"If the unrest harms the people this is a good enough reason.“ Prince Faramir waited patiently for the king's answer, but he got none. Instead the king stared down to the Royal Stables in the sixth ring looking for a boy well-known to Faramir. "Hiregon the smith seems to enjoy the boy's company,” he took up the subject of their conversation from before the meeting. "When I watched them from afar they were both laughing.”
"Hiregon's son started serving the Royal Guard some time ago. The old man was proud... and sad at the same time.“ Aragorn turned to his friend and found the understanding he had expected. "I have known the smith since I came to the city. He is the one smith who helped the other workers with the repairs in the City after the war. He is a decent and straight man. Only good can come out of this kind of friendship.“
"I agree. Vlohiri is always happy to be allowed to give Hiregon a hand. The boy's eyes were shining like he was granted a great fortune.“
"After what he had lived through no reward will be enough.“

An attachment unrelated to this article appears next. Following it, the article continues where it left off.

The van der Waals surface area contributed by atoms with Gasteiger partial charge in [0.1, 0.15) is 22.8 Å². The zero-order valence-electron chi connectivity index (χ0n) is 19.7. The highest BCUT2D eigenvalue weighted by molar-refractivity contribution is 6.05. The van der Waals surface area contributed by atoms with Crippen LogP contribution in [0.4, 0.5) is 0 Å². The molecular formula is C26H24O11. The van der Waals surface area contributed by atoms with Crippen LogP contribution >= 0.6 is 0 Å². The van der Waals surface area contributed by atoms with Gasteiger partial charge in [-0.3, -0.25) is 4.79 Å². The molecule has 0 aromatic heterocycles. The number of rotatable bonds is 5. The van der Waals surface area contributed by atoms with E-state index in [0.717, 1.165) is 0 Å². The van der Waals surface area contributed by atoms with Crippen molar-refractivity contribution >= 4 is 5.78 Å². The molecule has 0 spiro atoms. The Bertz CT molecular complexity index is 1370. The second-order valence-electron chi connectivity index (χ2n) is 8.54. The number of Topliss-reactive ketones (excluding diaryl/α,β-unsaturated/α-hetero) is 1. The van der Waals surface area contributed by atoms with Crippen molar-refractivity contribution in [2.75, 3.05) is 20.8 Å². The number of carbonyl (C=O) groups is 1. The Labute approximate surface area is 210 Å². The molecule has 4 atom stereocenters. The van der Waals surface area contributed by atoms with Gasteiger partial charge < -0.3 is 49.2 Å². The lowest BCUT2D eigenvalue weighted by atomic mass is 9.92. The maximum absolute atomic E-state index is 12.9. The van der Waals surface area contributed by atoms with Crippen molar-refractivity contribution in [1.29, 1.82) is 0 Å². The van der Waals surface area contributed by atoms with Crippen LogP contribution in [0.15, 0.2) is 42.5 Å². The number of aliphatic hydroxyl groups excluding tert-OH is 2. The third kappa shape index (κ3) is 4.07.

"Aye.“ Faramir indicated a bow.
Aragorn's mouth twitched.
“Have I ever thanked you for staying in the steward's home since our return?” Prince Faramir did not reply. “It is about time that you and your family return to your own home. I have kept you from living your life long enough.”
“There is neither the need to thank me, Aragorn, nor for me to leave Minas Tirith. And I will not since Vlohiri has a lot to learn that can only be provided within the City.” He stood fast to Aragorn's stare, not letting him know that his decision was led by other intentions than those uttered. Aragorn accepted the answer with a curt bow. “I shall see that the second group of dispatch-riders leaves today.“